The show made its debut in 1972 on CBS, and (not surprisingly) struggled in the ratings. But in its second year it shifted time slots and that changed everything. In fact, it was a part of CBS’ (then) sterling Saturday line-up, which consisted of All in the Family at 8, MASH at 8:30, The Mary Tyler Moore Show at 9, The Bob Newhart Show at 9:30, and The Carol Burnett Show at 10. That was impressive in itself, but even more is that the show would run until 1983 and a total of 11 years (much longer than the Korean War was actually fought). Along the way it also introduced audiences to some of the most memorable characters ever presented on the small screen, many of whom will be discussed shortly.
Elements of the Film Carry Over to the Show
“I recently started rewatching some of the early episodes on Hulu,” explains Dale. “I can see where they were trying to make it look like the movie, even including a couple or characters from the movie that they eventually got rid of, because they couldn’t figure out what to do with them. And they definitely tried to make it look like the movie; 20th Century Fox kept the MASH set pretty much on their ranch, so they used the same setting.”
As to why the show lasted as long as it did — winning 14 Emmys (though being nominated for 100 of them in total) — along the way, he offers “I really think it had to do with the writing and acting more than anything else. I don’t think anybody was really wanting to just watch a show about surgeons in the Korean War for 11 years. It really had to do with people wanting to see a quality comedy show —or comedy drama show, as it went on to become.”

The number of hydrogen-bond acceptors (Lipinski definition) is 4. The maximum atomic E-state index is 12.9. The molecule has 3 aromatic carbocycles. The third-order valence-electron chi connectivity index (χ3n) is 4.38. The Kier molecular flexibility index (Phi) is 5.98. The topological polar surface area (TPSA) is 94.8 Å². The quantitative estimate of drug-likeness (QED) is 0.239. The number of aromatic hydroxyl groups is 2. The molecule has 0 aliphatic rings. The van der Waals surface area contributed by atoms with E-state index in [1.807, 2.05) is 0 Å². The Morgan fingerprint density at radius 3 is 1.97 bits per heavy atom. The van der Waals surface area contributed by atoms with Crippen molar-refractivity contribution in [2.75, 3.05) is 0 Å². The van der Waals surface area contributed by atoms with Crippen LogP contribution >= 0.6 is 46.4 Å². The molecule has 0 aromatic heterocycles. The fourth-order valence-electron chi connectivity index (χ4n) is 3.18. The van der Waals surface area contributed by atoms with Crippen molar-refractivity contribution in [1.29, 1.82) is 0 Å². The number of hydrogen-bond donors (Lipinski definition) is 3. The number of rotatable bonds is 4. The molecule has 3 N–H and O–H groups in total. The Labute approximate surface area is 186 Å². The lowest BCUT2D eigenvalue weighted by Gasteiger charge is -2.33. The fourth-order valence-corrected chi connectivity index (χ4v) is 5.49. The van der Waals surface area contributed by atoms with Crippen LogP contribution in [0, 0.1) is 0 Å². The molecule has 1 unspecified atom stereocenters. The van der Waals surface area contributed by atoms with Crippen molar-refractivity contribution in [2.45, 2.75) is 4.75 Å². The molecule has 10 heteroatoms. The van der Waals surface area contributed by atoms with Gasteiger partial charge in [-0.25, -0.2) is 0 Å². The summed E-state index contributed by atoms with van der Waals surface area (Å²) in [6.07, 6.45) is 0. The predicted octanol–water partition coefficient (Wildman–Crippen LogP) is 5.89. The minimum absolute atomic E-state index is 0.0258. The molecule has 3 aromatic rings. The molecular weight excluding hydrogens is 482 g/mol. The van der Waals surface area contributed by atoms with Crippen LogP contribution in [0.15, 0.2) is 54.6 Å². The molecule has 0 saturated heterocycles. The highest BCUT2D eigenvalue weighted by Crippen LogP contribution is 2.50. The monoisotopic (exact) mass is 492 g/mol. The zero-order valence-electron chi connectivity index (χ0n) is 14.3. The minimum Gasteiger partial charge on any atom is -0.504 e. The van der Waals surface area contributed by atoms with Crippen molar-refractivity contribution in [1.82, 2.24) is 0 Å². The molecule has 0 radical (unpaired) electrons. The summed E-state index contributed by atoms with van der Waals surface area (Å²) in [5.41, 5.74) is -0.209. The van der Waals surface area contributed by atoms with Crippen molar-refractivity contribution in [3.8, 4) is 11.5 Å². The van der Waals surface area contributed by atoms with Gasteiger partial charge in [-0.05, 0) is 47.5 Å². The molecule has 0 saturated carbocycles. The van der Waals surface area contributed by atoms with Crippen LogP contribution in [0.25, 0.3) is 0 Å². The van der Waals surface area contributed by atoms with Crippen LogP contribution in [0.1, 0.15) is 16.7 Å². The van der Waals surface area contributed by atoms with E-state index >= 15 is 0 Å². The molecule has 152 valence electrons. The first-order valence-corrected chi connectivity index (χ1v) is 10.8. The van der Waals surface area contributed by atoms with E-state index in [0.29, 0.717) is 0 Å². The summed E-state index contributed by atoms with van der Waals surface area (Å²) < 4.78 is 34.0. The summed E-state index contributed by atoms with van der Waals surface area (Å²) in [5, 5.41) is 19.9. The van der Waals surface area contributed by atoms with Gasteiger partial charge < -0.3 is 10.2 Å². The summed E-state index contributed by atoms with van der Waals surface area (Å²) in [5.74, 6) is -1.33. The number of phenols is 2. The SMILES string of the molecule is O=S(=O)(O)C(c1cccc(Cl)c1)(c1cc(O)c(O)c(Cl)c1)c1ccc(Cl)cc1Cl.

Another element that separated MASH from a lot of other shows, particularly from that time, is the fact that there were a lot of cast changes over the years. And we’re not just talking about actors playing small roles on the show, but some major players. And yet M*A*S*H not only survived, it positively thrived, each cast defection resulting in someone even stronger taking their place. We’re losing Henry Blake? Make way for Sherman Potter. Trapper John (or real-life alter ego Wayne Rogers) has had enough? Welcome, BJ Hunnicut. And it went on from there.